Eric Liddell

Eric Liddell had been awarded a gold medal at the 1924 Olympics, winning the 440-yard dash for Britain and setting a world record, although he had trained for the 100-yard dash. This had been set for a Sunday but he did not want to run on a Sunday, as he believed the Lord’s Day was to be kept holy. His life and the famous race were immortalized in the Oscar winning movie Chariots of Fire.

 He became a missionary teacher in China and had already shown courage before ever being interned by the Japanese.  The Japanese had left a poor Chinese man wounded and dying in a deserted temple in no-man’s-land, twenty miles away from Eric’s mission station and hospital. Eric, and a Chinese friend with a pushcart crossed the dangerous fighting lines to rescue the wounded man. After almost being discovered by Japanese patrols, they brought him to the hospital, forty miles round trip, and saved his life. Eric discovered that the man was a brilliant artist and kept one of his paintings over his bed in the camp. It was of a pink and white peony, brilliant with subtle colors.

My eldest brother, Robin, slept in the same dormitory as Eric. He pointed the picture out to me during one of my visits and introduced me to Eric. He was forty two, had a spring in his step and a friendly smile. I was eleven and feeling quite insignificant as “Hoyte four” in the camp boarding school. But Eric took an interest in me and spoke to me with such ease and informality that I suddenly felt important. That was his nature for he loved kids and would do anything he could to give us “orphans,” separated from our parents, a sense of self-worth in spite of the misery of the camp. Robin was quite proud of sharing the dormitory with the Olympic hero and I could understand why. If we were without our parents, Eric was without his wife and daughters who were now in Canada on their way to Scotland, so he understood our longings. The separation must have been hard for him but it did not show in his zest for life and creative living. His face was distinctive in that he had a pronounced dimple in the middle of his chin.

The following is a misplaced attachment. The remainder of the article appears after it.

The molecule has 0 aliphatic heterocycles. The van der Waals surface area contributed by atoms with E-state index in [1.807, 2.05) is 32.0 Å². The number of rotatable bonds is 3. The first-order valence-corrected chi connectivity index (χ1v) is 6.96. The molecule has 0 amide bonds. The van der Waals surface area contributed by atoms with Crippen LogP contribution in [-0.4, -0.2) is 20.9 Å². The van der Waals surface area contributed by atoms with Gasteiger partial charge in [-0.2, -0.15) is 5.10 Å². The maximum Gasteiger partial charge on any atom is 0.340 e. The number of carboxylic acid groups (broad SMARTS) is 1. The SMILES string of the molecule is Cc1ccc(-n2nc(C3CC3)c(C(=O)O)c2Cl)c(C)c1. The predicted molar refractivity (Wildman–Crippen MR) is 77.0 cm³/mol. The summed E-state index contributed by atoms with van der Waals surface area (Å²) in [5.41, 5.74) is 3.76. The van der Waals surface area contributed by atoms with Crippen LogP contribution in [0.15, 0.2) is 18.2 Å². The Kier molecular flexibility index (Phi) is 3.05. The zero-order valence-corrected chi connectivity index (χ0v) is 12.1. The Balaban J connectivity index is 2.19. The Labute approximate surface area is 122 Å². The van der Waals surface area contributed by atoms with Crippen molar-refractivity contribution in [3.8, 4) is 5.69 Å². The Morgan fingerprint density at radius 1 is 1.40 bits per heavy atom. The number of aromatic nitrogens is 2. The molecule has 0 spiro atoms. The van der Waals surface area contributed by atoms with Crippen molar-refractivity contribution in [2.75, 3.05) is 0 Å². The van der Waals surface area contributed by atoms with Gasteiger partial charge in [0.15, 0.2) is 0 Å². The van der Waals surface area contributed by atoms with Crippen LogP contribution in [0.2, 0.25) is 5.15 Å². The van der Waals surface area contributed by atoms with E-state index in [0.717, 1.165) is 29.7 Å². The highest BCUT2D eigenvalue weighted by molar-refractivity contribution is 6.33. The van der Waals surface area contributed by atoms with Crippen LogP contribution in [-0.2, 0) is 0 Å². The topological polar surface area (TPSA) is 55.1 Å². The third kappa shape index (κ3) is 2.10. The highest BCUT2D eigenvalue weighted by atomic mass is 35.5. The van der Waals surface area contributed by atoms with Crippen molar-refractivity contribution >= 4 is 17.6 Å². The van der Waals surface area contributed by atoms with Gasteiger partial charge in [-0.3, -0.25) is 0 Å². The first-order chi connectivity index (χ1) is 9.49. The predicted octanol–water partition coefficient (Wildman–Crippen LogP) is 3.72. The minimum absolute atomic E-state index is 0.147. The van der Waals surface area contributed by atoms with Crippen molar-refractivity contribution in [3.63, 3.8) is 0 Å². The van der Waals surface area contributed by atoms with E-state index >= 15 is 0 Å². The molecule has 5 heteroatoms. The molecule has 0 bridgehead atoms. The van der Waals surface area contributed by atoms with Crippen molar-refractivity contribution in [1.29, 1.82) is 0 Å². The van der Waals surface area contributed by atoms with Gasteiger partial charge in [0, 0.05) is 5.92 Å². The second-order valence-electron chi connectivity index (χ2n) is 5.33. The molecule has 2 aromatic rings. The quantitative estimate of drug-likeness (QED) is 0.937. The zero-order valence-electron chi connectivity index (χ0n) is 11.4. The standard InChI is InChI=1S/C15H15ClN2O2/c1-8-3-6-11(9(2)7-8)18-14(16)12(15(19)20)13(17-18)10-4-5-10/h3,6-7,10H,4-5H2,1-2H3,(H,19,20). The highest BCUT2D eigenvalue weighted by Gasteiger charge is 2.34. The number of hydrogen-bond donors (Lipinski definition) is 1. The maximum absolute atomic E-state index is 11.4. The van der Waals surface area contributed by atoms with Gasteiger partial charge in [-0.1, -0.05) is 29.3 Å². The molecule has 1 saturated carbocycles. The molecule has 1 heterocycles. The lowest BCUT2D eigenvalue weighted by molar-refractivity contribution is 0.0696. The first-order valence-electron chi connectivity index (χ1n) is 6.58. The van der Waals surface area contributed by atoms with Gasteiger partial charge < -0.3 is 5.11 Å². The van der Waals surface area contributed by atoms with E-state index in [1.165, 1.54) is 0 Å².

As an outstanding athlete, Eric was modest about his gold medal and would play down the honor though this led to him giving talks in the camp on the running world, competition, ambition, painful training, sacrifice for excellence, the temptation to pride and his vibrant faith. His calling could be: running a race for his country, being a missionary teacher in the Anglo-Chinese College in Tientsin or, if confined to a prison camp, to teaching mathematics at the camp school and keeping up the morale of young people. It became apparent that for him the three and a half years of confinement were the very opposite to being wasted. Running for him was integral to his faith, an extension of his being, and for him there was no difference between the secular and the sacred. He was overflowing with good humor and love of life and devoting his time to being involved with us young people. We called him Uncle Eric. He organized games, particularly field hockey, planned square dances, chess tournaments and debates and seemed tireless in everything he did. He was “a man for others,” and no one else in the camp could match his caring spirit.

 On another occasion Jimmy and I found him on the edge of the camp sports field, working on some field hockey sticks. I do not know where the camp hockey sticks came from, but there must have been enough available for serious hockey matches. There he was, sitting on the ground, with tape and glue, repairing a couple of battered hockey sticks. Nothing was too menial for him to fix. We found it so easy to chat with him that the brief encounter stays fresh in my memory.

Near the end of 1944 he began to suffer headaches and then had a slight stroke the following February.  The camp doctor suspected a brain tumor but nothing could be done about it. Ten days later he lapsed into a coma and passed away that evening. He had been joyfully running the race of life when his chariot of fire came swooping down to take him to join that other great runner, Elijah.

The Power of the Lord came upon Elijah and, tucking his cloak into his belt, he ran ahead of King Ahab's chariot all the way to Jezreel. First Kings 18, verse 46. The Bible.

As Elijah and Elisha were walking along and talking, suddenly a chariot of fire and horses of Fire appeared and separated the two of them. Elijah went up to heaven in a whirlwind. Second Kings 2, verse 11.The Bible.